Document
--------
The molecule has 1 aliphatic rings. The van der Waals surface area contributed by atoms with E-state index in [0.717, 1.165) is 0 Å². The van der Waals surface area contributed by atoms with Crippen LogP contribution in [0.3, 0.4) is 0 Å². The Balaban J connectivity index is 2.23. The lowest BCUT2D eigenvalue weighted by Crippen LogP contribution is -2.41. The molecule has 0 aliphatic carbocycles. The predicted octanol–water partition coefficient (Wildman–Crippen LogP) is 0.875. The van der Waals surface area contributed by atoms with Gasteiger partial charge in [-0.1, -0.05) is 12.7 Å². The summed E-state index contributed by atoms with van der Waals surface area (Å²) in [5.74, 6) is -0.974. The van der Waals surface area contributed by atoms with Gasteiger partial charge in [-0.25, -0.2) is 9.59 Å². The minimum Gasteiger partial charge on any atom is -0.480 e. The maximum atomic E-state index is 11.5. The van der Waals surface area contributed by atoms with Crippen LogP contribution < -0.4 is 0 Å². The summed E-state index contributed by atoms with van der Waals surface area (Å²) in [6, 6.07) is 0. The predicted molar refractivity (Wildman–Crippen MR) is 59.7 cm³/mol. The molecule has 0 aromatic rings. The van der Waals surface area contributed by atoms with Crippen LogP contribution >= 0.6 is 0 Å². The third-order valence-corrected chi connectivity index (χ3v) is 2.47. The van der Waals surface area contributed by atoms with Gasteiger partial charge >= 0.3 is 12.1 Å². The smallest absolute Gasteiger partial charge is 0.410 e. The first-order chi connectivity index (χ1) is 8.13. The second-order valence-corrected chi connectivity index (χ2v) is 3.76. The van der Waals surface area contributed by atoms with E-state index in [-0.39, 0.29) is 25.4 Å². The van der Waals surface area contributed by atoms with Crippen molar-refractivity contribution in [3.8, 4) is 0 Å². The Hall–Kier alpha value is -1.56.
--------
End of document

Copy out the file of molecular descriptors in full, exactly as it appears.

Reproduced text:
The molecule has 1 aliphatic rings. The van der Waals surface area contributed by atoms with E-state index in [0.717, 1.165) is 0 Å². The van der Waals surface area contributed by atoms with Crippen LogP contribution in [0.3, 0.4) is 0 Å². The Balaban J connectivity index is 2.23. The lowest BCUT2D eigenvalue weighted by Crippen LogP contribution is -2.41. The molecule has 0 aliphatic carbocycles. The predicted octanol–water partition coefficient (Wildman–Crippen LogP) is 0.875. The van der Waals surface area contributed by atoms with Gasteiger partial charge in [-0.1, -0.05) is 12.7 Å². The summed E-state index contributed by atoms with van der Waals surface area (Å²) in [5.74, 6) is -0.974. The van der Waals surface area contributed by atoms with Gasteiger partial charge in [-0.25, -0.2) is 9.59 Å². The minimum Gasteiger partial charge on any atom is -0.480 e. The maximum atomic E-state index is 11.5. The van der Waals surface area contributed by atoms with Crippen LogP contribution < -0.4 is 0 Å². The summed E-state index contributed by atoms with van der Waals surface area (Å²) in [6, 6.07) is 0. The predicted molar refractivity (Wildman–Crippen MR) is 59.7 cm³/mol. The molecule has 0 aromatic rings. The van der Waals surface area contributed by atoms with Crippen LogP contribution >= 0.6 is 0 Å². The third-order valence-corrected chi connectivity index (χ3v) is 2.47. The van der Waals surface area contributed by atoms with Gasteiger partial charge >= 0.3 is 12.1 Å². The smallest absolute Gasteiger partial charge is 0.410 e. The first-order chi connectivity index (χ1) is 8.13. The second-order valence-corrected chi connectivity index (χ2v) is 3.76. The van der Waals surface area contributed by atoms with E-state index in [-0.39, 0.29) is 25.4 Å². The van der Waals surface area contributed by atoms with Crippen molar-refractivity contribution in [3.8, 4) is 0 Å². The Hall–Kier alpha value is -1.56.